Study: Just R130 to halve your mortality risk if you’re at high risk from Covid-19
A device that costs as little as R130 has a good chance of saving your life if you're a high-risk Covid-19 patient.
A study of more than 38,000 high-risk people who tested positive for the virus found a 48% lower likelihood of death among those who used a pulse oximeter at home.
This was because a decrease in oxygen saturation was detected earlier, which in turn meant patients were not so sick when they were admitted to hospital and had less need of intensive care and mechanical ventilation.
The research was done by Discovery Health, which has issued thousands of the devices to members regarded as being at high risk from Covid-19.
The threat level is raised by conditions such as diabetes, hypertension, heart disease, lung disease, HIV, cancer and liver disease. Pregnant women were also eligible for the devices, and Discovery looked at claims in the previous 12 months to assess members' risk of developing severe Covid-19.
After being sent an oximeter, members were asked to record their heart rate and oxygen saturation twice daily.
Now Discovery has compared the 60-day mortality rate of 8,115 oximeter users and a control group of more than 30,000 high-risk members who were not sent the devices, and published its findings in the South African Medical Journal.
“Home monitoring ... resulted in a 48% lower likelihood of death relative to the control group,” it said, adding that this was “significantly lower”.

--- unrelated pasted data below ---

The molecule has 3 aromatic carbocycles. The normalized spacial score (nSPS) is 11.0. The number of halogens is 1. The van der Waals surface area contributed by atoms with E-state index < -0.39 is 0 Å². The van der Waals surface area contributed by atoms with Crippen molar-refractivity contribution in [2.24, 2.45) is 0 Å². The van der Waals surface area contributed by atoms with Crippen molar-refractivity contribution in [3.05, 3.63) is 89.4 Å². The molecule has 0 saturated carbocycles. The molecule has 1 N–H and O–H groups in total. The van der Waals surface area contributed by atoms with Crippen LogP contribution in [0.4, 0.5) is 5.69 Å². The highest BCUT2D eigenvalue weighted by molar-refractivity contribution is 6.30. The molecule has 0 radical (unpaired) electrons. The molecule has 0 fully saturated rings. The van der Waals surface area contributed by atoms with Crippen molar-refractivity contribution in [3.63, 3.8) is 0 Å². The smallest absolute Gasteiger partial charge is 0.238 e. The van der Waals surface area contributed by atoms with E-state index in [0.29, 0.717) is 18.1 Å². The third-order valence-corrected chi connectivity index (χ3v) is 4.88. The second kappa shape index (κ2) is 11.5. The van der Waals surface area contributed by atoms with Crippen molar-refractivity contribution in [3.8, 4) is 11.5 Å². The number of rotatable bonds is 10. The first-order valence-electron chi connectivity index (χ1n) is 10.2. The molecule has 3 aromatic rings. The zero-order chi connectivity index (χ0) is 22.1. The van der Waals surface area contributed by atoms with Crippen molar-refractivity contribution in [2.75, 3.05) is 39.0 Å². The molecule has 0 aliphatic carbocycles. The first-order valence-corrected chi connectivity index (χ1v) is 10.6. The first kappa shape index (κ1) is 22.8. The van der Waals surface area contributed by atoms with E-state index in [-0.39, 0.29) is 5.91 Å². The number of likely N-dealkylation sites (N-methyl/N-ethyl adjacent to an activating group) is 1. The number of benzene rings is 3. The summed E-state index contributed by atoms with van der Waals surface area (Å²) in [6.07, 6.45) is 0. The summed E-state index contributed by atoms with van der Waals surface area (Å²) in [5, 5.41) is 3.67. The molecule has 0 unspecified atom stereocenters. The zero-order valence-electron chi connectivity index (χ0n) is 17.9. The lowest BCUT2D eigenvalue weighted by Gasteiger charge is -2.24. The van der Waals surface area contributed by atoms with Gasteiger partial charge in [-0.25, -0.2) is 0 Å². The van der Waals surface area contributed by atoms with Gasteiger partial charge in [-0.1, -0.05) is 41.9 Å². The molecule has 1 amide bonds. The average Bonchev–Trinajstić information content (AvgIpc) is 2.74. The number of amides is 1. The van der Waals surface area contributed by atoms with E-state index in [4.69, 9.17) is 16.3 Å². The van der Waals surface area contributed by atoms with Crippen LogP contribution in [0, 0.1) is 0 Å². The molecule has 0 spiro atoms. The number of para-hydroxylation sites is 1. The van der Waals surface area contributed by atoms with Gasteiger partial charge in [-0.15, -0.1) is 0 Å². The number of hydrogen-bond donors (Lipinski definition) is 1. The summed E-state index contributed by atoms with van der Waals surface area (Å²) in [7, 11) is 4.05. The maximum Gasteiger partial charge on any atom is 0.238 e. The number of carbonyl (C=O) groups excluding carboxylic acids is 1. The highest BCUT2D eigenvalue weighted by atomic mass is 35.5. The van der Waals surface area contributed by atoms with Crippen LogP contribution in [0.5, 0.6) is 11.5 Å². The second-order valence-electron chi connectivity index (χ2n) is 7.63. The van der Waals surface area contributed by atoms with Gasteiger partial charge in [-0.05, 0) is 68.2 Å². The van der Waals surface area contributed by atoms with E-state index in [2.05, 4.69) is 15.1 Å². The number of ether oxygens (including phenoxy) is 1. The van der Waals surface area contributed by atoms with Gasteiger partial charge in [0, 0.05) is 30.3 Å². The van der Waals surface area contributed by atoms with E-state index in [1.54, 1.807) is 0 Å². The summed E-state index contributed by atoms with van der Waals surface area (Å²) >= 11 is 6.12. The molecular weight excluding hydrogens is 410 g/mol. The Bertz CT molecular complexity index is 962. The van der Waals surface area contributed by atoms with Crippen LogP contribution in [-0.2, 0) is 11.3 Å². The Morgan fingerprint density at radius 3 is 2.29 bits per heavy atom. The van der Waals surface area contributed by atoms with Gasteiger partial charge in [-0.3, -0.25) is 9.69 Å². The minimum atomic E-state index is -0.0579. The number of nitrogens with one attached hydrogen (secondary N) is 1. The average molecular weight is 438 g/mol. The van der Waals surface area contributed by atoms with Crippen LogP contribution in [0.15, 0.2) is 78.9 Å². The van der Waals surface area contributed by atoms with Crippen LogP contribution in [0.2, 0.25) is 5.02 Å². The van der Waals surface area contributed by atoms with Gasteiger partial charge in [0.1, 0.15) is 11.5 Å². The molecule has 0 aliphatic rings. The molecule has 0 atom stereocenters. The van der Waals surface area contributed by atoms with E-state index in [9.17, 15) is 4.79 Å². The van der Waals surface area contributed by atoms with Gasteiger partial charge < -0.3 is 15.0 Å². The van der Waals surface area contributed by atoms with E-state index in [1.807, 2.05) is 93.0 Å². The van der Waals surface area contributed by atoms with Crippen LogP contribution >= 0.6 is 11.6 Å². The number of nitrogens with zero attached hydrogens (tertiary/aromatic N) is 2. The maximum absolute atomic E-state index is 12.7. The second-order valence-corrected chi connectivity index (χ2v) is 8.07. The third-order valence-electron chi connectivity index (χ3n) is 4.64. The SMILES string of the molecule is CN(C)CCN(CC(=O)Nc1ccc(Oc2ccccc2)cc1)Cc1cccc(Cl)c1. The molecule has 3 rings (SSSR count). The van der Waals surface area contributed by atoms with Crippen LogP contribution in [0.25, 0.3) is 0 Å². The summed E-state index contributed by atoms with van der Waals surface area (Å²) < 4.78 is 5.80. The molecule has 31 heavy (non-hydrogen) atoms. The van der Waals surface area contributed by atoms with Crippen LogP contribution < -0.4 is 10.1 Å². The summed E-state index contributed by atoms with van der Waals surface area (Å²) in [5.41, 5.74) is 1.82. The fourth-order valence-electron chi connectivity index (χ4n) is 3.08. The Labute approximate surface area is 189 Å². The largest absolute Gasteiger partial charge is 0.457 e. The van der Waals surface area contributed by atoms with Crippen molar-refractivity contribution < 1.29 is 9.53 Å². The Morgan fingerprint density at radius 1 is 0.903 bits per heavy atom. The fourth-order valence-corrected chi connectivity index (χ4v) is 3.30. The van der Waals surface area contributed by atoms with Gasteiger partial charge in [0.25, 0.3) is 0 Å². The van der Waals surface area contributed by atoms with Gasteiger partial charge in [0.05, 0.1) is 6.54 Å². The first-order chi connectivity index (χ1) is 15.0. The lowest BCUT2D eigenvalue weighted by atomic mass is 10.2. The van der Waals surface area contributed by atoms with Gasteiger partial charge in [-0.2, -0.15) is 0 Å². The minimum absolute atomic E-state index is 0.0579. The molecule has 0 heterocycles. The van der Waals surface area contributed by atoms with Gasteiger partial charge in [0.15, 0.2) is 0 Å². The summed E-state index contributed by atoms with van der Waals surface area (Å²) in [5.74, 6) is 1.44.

A team led by Shirley Collie from Discovery's strategic risk management and data science unit said the difference in mortality between the oximeter group and the control group was related to their C-reactive protein (CRP) levels on the day of hospital admission.
This is a measure of inflammation, and a normal level is less than 10 milligrams per litre (mg/l) in a blood test. Studies globally have found that elevated CRP is an early marker for the severity of Covid‐19.
Collie's team found that among patients for whom results were available on the day of hospital admission, the oximeter group had less severe disease, with a median CRP level of 45mg/l compared with 70mg/l for the control group.
Covid-19 patients often succumb to silent hypoxaemia, in which oxygen saturation dips even though they appear well and have no significant breathing problems.
Early hospital admission allows interventions such as oxygen supplementation and proning - or being positioned on their front - so that saturation can be kept above 90%, the level at which more people have been found to be at risk of dying.
Among Discovery's study group of 38,660, 321 were admitted to hospital and 544 died, including 49 who had been issued with oximeters.
However, Collie's team said if mortality had been equivalent to what was observed in the control group, 95 deaths would have been expected.
Those most at risk of dying were over 80, and among those with chronic conditions diabetics were most at risk of 60-day mortality.
"[There was] a statistically significant improvement in 60-day mortality for the intervention group, despite this group consisting of older patients, with a higher prevalence of the top five comorbid conditions, who should have been at risk for worse outcomes,” the team reported.
Oximeters have become widely available during the Covid-19 pandemic and prices at online retailers start from around R130.